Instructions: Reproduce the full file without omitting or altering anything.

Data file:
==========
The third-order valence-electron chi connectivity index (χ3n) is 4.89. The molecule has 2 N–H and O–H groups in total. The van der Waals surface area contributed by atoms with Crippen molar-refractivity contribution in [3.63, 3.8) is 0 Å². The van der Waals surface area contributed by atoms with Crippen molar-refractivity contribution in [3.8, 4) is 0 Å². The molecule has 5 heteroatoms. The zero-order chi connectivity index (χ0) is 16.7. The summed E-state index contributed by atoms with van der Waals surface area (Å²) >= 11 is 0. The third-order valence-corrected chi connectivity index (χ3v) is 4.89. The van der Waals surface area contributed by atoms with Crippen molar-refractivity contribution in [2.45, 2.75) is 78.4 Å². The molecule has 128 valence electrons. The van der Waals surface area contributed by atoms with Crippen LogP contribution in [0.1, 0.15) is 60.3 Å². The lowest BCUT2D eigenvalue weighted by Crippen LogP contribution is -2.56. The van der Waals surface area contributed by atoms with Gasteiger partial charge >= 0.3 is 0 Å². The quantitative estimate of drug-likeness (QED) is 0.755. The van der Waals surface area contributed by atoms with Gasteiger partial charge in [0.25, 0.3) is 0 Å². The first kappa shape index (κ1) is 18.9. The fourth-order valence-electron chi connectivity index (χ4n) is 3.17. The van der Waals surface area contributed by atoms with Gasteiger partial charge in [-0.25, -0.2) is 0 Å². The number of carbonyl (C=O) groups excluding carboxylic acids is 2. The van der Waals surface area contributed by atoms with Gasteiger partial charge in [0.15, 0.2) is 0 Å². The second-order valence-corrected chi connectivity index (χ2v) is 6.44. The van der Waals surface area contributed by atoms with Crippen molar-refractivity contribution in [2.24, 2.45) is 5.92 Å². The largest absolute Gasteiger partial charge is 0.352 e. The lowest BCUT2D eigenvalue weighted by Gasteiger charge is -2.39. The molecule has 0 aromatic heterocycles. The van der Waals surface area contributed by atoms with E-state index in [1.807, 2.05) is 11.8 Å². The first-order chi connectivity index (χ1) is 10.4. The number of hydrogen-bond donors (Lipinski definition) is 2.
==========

The third-order valence-electron chi connectivity index (χ3n) is 4.89. The molecule has 2 N–H and O–H groups in total. The van der Waals surface area contributed by atoms with Crippen molar-refractivity contribution in [3.63, 3.8) is 0 Å². The van der Waals surface area contributed by atoms with Crippen molar-refractivity contribution in [3.8, 4) is 0 Å². The molecule has 5 heteroatoms. The zero-order chi connectivity index (χ0) is 16.7. The summed E-state index contributed by atoms with van der Waals surface area (Å²) >= 11 is 0. The third-order valence-corrected chi connectivity index (χ3v) is 4.89. The van der Waals surface area contributed by atoms with Crippen molar-refractivity contribution in [2.45, 2.75) is 78.4 Å². The molecule has 128 valence electrons. The van der Waals surface area contributed by atoms with Crippen LogP contribution in [0.1, 0.15) is 60.3 Å². The lowest BCUT2D eigenvalue weighted by Crippen LogP contribution is -2.56. The van der Waals surface area contributed by atoms with Gasteiger partial charge >= 0.3 is 0 Å². The quantitative estimate of drug-likeness (QED) is 0.755. The van der Waals surface area contributed by atoms with Gasteiger partial charge in [0.25, 0.3) is 0 Å². The first kappa shape index (κ1) is 18.9. The fourth-order valence-electron chi connectivity index (χ4n) is 3.17. The van der Waals surface area contributed by atoms with Gasteiger partial charge in [-0.25, -0.2) is 0 Å². The number of carbonyl (C=O) groups excluding carboxylic acids is 2. The van der Waals surface area contributed by atoms with Gasteiger partial charge in [0.15, 0.2) is 0 Å². The second-order valence-corrected chi connectivity index (χ2v) is 6.44. The van der Waals surface area contributed by atoms with Crippen molar-refractivity contribution in [2.24, 2.45) is 5.92 Å². The largest absolute Gasteiger partial charge is 0.352 e. The lowest BCUT2D eigenvalue weighted by Gasteiger charge is -2.39. The molecule has 0 aromatic heterocycles. The van der Waals surface area contributed by atoms with E-state index in [1.807, 2.05) is 11.8 Å². The first-order chi connectivity index (χ1) is 10.4. The number of hydrogen-bond donors (Lipinski definition) is 2.